Brynbella is a neoclassical villa built near the village of Tremeirchion in Denbighshire, northeast Wales, by Hester Piozzi and her husband, Gabriel Piozzi. It was the seat of the Salusbury Family from 1794 until 1920. The name is part Welsh and part Italian, meaning "Beautiful Hill" (bryn + bella).
In 1794, Hester Piozzi began the construction of Brynbella with her husband in order to provide the family with a new seat after the destruction of Lleweni Hall, which had reverted to the ownership of Stapleton Cotton, 1st Viscount Combermere due to primogeniture. It was built out of Portland limestone in the style of the Palladian villas which she had seen during her self-imposed exile in Italy. There, Gabriel Piozzi became accustomed to British society, although his position as a Catholic continually undermined his position amongst the local gentry.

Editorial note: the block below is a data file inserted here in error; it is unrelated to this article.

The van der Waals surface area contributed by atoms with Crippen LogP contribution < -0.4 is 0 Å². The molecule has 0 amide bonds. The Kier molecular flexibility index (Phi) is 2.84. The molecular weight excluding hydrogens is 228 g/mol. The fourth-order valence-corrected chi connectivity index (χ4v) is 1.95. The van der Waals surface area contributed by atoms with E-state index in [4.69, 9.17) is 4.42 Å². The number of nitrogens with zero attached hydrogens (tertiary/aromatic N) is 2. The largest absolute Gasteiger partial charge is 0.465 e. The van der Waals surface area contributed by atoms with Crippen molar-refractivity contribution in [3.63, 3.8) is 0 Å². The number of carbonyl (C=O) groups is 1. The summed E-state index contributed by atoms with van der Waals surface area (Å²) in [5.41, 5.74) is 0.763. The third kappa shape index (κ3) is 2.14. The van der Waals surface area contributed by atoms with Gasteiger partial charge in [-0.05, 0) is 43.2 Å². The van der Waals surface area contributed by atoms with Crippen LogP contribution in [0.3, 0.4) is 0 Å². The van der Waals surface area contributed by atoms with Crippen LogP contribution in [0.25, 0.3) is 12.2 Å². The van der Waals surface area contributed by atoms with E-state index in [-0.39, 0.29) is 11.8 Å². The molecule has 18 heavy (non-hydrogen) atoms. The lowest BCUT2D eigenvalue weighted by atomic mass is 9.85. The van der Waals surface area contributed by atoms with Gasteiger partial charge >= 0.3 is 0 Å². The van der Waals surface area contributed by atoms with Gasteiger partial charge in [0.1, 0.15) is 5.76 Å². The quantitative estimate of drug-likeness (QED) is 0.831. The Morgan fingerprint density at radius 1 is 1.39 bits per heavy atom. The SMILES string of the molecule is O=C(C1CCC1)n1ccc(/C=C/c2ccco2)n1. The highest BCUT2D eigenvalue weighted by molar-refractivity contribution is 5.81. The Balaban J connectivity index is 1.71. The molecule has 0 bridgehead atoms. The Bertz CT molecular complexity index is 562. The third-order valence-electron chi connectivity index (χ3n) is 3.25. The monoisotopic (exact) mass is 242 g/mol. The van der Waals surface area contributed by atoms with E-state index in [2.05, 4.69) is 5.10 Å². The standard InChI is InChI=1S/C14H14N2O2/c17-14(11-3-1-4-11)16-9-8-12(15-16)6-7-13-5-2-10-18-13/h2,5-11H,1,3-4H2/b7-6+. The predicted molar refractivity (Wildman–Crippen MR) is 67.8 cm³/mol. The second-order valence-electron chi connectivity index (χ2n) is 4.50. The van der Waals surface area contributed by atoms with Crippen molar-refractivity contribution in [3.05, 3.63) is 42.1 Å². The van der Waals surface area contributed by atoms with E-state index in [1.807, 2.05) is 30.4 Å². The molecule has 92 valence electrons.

After her death in 1821, the house became the possession of her adopted son, Sir John Salusbury Piozzi Salusbury. Like his namesake, John Salusbury, Hester's son had little idea of estate management and continued to dabble in politics and the emerging banking industry then erupting in London. Piozzi Salusbury spent relatively little time on his estate and as a result, it languished. He later sold off much of the original furniture made by Ince and Mayhew and Thomas Chippendale in order to modernize the house in accordance with the then-popular Victorian style of furniture.
After Piozzi Salusbury's death in 1858, it became the property of Rev. Sir Augustus George Salusbury who was then participating in the settlement of New South Wales. The decision to rent Brynbella full-time was undertaken by Salusbury's son, who continued to live in Australia. After his death in 1918, it fell into the hands of Frederic Salusbury who sold the estate two years later due to the extensive repairs that were necessitated after half a century of neglect.
After its original sale in 1918, Brynbella was continuously sold to a number of different families. In 1994, it was purchased as a private residence and remains so today.